Robots May Soon be Delivering Pizza on a College Campus Near You

You no longer have to run out to get food, groceries, or even medications on a rainy night.

Sep 6, 2019

College students eat a lot of pizza and dorm deliveries are the norm on most campuses. But now, instead of delivery by car or motorcycle, robots may soon be zipping around campus delivering pizza, groceries, or even medications.

Starship Technologies, a leading autonomous delivery service – via 6-wheeled robots – announced in a company press release that it is planning to expand its service to 100 university campuses.

The company said that the rollout began earlier in 2019 with a partnership with the foodservice company Sodexo, Inc. beginning with George Mason University in Fairfax, Virginia and a short time later at Northern Arizona University in Flagstaff, Arizona.

Purdue University in Indiana and the University of Pittsburgh in Pennsylvania are set to begin robot delivery beginning in September 2019, and more campuses will follow over the course of the next two years.

The San Francisco (and Estonia) startup that was founded in 2014, just announced that it hit the 100,000 commercial delivery milestone. Starship Technologies operates in many areas around the world and its robots have traveled 350,000 miles and crossed 4 million streets to meet this impressive total.

The company is known for its restaurant and grocery deliveries and has delivered: "over 6,000 pizzas, 7,000 gallons of milk, 8,000 coffees, 9,000 sushi rolls, 15,000 bananas as well as over 3,700 diapers."

Now with close to $40M in series A funding, the company is expanding into the campus scene. “This new investment will see Starship expand onto more campuses as we head towards a goal of offering our service to over one million students,” said Lex Bayer, CEO of Starship Technologies.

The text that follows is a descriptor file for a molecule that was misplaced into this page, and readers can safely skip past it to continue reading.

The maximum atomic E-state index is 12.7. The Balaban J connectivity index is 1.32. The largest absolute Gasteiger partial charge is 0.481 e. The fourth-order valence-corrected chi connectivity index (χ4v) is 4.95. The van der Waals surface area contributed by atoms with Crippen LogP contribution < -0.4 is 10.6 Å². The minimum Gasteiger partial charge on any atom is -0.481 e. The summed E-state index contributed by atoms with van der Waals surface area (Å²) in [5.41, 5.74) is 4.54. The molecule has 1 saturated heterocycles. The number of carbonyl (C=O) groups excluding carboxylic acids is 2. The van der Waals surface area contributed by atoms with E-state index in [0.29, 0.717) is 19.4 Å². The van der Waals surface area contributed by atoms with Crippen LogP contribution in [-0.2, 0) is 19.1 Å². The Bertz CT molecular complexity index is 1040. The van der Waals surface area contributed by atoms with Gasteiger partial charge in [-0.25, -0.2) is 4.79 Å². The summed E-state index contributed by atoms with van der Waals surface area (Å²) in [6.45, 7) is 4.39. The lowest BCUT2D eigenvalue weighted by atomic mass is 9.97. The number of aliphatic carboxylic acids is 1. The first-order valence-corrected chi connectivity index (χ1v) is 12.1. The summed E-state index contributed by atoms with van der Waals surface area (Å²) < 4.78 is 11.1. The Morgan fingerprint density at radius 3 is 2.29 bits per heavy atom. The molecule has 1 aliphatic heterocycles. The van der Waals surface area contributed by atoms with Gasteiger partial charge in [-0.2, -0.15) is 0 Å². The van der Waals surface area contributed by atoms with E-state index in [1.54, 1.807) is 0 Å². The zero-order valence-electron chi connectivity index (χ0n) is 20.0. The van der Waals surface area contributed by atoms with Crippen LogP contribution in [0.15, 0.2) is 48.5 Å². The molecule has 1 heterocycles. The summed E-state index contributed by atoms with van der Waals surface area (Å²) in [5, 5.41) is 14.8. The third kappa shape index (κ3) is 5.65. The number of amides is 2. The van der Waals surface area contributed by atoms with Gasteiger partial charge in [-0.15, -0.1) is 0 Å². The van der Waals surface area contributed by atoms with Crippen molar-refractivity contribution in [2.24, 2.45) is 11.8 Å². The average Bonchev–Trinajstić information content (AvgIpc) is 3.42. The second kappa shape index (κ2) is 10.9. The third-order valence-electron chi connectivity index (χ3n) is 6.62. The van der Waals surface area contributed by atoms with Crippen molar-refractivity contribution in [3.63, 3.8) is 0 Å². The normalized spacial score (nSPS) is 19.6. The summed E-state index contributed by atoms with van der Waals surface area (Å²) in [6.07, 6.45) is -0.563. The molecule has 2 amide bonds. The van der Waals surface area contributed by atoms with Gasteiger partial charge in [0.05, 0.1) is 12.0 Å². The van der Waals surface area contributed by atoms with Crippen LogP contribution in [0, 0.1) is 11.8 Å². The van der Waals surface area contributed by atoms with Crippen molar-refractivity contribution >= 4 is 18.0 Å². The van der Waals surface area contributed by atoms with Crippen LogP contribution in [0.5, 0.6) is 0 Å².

“An entire generation of university students are growing up in a world where they expect to receive a delivery from a robot after a few taps on their smartphone. The reception to our service both on campuses and in neighborhoods has been phenomenal. Our customers appreciate how we make their lives easier and give them back the gift of time,” said Bayer.

The electric robots have a trunk that can hold 20 lbs. and sensor cameras around the outside so it can identify obstacles and uses AI to help direct the robot to where it is going according to The Verge. The robots can maneuver up curbs but not stairs, so they are not usable in multi-story buildings.

The delivery range is three to four miles and moves at about four mph. While this is slower than even a delivery person on a bicycle, Bayer said the ability to keep working for hours without a break is what gives it an advantage over other delivery methods.

The delivery fee is a very economical at $1.99 or less per order. The Starship Deliveries App is available on Android and iOS.

There are other startups working on new ways to deliver goods sustainably like Electric Assisted Vehicles, that uses a zero-emission e-cargo bike, in the UK. There are also other delivery companies that use robots that range from small to the size of a mini robotic van, but they are not completely autonomous.

“When it comes to the competition, we really think — and I’m sorry, it’s a terrible pun — but we’re literally miles and miles ahead,” Bayer told The Verge. “We’re not using handlers, no one is following our robots, no chase vehicles."

"The robots are literally out there in neighborhoods, in universities, driving on the road, we’re doing autonomous driving, autonomous street crossing, we’re operating seven days a week, 8 am till 2am," Bayer said. "That’s daytime, nighttime, rain or shine. We’ve even driven in the snow for several days at some of these campuses. So you know, we’re so far ahead.”

The future of sustainable delivery is already here. You no longer have to be concerned that the pizza you are craving will be delivered by vehicles that use fossil fuels and you no longer have to make a pizza run on a rainy night.

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BONNIE RIVA RAS, EDITOR & WRITER
Bonnie Riva Ras has dedicated her life to promoting social justice. She loves to write about empowering women, helping children, educational innovations, and advocating for the environment & sustainability.

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